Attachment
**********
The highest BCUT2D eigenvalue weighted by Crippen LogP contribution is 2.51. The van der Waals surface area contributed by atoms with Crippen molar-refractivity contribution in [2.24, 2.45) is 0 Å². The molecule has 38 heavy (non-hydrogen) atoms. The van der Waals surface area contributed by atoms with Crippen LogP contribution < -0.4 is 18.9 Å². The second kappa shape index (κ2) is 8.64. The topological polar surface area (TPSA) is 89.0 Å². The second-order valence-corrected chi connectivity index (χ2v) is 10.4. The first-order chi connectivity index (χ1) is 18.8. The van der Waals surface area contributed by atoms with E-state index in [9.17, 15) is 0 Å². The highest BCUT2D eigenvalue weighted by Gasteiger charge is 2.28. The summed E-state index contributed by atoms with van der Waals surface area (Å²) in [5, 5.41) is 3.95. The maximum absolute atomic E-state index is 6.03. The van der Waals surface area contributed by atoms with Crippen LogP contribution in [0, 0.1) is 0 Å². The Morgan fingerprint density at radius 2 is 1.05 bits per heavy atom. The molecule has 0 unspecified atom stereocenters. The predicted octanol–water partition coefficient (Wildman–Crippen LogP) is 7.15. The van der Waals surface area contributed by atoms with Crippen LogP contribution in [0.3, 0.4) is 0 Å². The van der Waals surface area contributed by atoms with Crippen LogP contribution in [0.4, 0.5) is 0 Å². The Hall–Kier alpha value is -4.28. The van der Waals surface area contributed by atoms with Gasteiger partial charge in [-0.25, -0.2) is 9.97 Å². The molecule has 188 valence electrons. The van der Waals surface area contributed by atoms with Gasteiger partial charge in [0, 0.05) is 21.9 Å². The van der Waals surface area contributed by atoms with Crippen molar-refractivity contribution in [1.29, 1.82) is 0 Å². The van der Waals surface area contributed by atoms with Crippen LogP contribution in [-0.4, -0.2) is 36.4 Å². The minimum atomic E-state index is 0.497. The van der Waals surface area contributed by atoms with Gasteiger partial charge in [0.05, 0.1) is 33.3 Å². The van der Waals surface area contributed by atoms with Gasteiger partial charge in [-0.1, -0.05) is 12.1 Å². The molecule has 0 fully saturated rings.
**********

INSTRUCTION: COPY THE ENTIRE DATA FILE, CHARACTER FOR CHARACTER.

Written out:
The highest BCUT2D eigenvalue weighted by Crippen LogP contribution is 2.51. The van der Waals surface area contributed by atoms with Crippen molar-refractivity contribution in [2.24, 2.45) is 0 Å². The molecule has 38 heavy (non-hydrogen) atoms. The van der Waals surface area contributed by atoms with Crippen LogP contribution < -0.4 is 18.9 Å². The second kappa shape index (κ2) is 8.64. The topological polar surface area (TPSA) is 89.0 Å². The second-order valence-corrected chi connectivity index (χ2v) is 10.4. The first-order chi connectivity index (χ1) is 18.8. The van der Waals surface area contributed by atoms with E-state index in [9.17, 15) is 0 Å². The highest BCUT2D eigenvalue weighted by Gasteiger charge is 2.28. The summed E-state index contributed by atoms with van der Waals surface area (Å²) in [5, 5.41) is 3.95. The maximum absolute atomic E-state index is 6.03. The van der Waals surface area contributed by atoms with Crippen LogP contribution in [0, 0.1) is 0 Å². The Morgan fingerprint density at radius 2 is 1.05 bits per heavy atom. The molecule has 0 unspecified atom stereocenters. The predicted octanol–water partition coefficient (Wildman–Crippen LogP) is 7.15. The van der Waals surface area contributed by atoms with Crippen LogP contribution in [0.3, 0.4) is 0 Å². The van der Waals surface area contributed by atoms with Crippen LogP contribution in [0.4, 0.5) is 0 Å². The Hall–Kier alpha value is -4.28. The van der Waals surface area contributed by atoms with Gasteiger partial charge in [-0.25, -0.2) is 9.97 Å². The molecule has 188 valence electrons. The van der Waals surface area contributed by atoms with Gasteiger partial charge in [0, 0.05) is 21.9 Å². The van der Waals surface area contributed by atoms with Crippen molar-refractivity contribution in [1.29, 1.82) is 0 Å². The van der Waals surface area contributed by atoms with Crippen LogP contribution in [-0.4, -0.2) is 36.4 Å². The minimum atomic E-state index is 0.497. The van der Waals surface area contributed by atoms with Gasteiger partial charge in [0.05, 0.1) is 33.3 Å². The van der Waals surface area contributed by atoms with Gasteiger partial charge in [-0.1, -0.05) is 12.1 Å². The molecule has 0 fully saturated rings.